Ask the Rov: Can I buy an esrog from Eretz Yisroel that grew during Shemita?
Even after the Shemita year concludes, any produce grown during Shemita still has kedushas shvi’is and must be treated accordingly.
When it comes to daled minim grown in Eretz Yisroel, the lulav and aravos do not ever have kedushas shvi’is according to most poskim since they are not meant for eating or smell.1 Hadasim, on the other hand, are grown for smell, and may be similar to flowers that are made for scent which do have kedushas shvi’is. Yet, many poskim note that if they were harvested for the mitzva, they have a different status since mitzvos aren’t meant for pleasure, and they don’t have kedushas shvi’is. This is the accepted practice.2
The esrog is a fruit and therefore it has kedushas shvi’is.3 Produce with kedushas shvi’is may not be discarded. Thus, after Sukkos in Eretz Yisroel, one should either eat the esrog or dispose of it in a respectable way after it becomes dried out. If consumed, it must be before zman habiur – the time when it is no longer found in the wild – which is Rosh Chodesh Shevat.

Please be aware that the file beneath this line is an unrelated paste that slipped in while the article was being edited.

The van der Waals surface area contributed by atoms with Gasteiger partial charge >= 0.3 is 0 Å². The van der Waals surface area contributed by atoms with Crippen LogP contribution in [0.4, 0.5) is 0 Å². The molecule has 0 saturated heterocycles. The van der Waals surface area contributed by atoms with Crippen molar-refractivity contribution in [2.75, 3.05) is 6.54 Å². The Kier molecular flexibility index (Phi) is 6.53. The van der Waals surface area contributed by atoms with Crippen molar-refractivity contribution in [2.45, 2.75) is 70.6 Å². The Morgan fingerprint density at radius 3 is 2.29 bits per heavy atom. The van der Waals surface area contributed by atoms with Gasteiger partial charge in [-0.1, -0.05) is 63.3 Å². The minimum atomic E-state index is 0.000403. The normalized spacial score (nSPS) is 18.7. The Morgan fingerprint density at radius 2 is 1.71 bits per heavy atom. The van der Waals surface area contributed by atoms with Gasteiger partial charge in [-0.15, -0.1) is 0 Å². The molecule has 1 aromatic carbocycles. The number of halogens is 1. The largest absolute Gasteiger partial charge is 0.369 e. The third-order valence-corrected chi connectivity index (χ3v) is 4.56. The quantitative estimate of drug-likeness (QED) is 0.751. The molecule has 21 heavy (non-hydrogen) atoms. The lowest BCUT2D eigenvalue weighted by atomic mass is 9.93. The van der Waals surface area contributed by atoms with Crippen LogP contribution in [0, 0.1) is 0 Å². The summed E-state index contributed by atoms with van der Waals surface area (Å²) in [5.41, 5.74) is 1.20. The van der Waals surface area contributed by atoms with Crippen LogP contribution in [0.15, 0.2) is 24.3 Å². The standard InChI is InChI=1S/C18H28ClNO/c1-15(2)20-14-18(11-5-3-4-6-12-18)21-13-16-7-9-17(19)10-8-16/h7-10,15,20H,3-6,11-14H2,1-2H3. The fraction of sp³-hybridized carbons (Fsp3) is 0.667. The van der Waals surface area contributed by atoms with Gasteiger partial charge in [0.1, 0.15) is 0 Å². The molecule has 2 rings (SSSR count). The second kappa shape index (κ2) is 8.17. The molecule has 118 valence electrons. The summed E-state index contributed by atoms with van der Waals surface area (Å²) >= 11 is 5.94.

Fruits with kedushas shvi’is are hefker for all and one is not allowed to trade it or do business with them.4 (There is a way for them to be sold for the cost of harvesting them, known as Otzar Beis Din.)
What about taking the esrog out of Eretz Yisroel?
Chazal decreed that one may not take Shemita produce out of Eretz Yisroel — to prevent one from doing business with it or mixing it with other fruit — and even if it was taken out, its sanctity remains.5 Though not the mainstream halacha, there is a view that fruit taken out should be returned to be consumed in Eretz Yisroel.6
Some poskim rule that esrogim may be taken out for private use but not for selling. Other poskim allow even importing for sale due to the need for esrogim and since the seller’s parnassa depends on this. An additional basis for heter is if the surplus of esrogim in Eretz Yisroel would go to waste and get ruined.7 In 5726, the Rebbe wrote that the ruling on this matter belongs to the rabbonim in Eretz Yisroel who are familiar with these halachos.8
This is all with regards to esrogim that were grown permissibly (without being guarded or worked upon in a forbidden manner). If they were grown in a forbidden manner, they may not be used.9
Though the Rebbe would normally have an esrog from Eretz Yisroel in addition to his Yanover one, on the year following Shemita they wouldn’t bring the Rebbe an esrog from Eretz Yisroel due to the above concerns.10
See Sources (open PDF)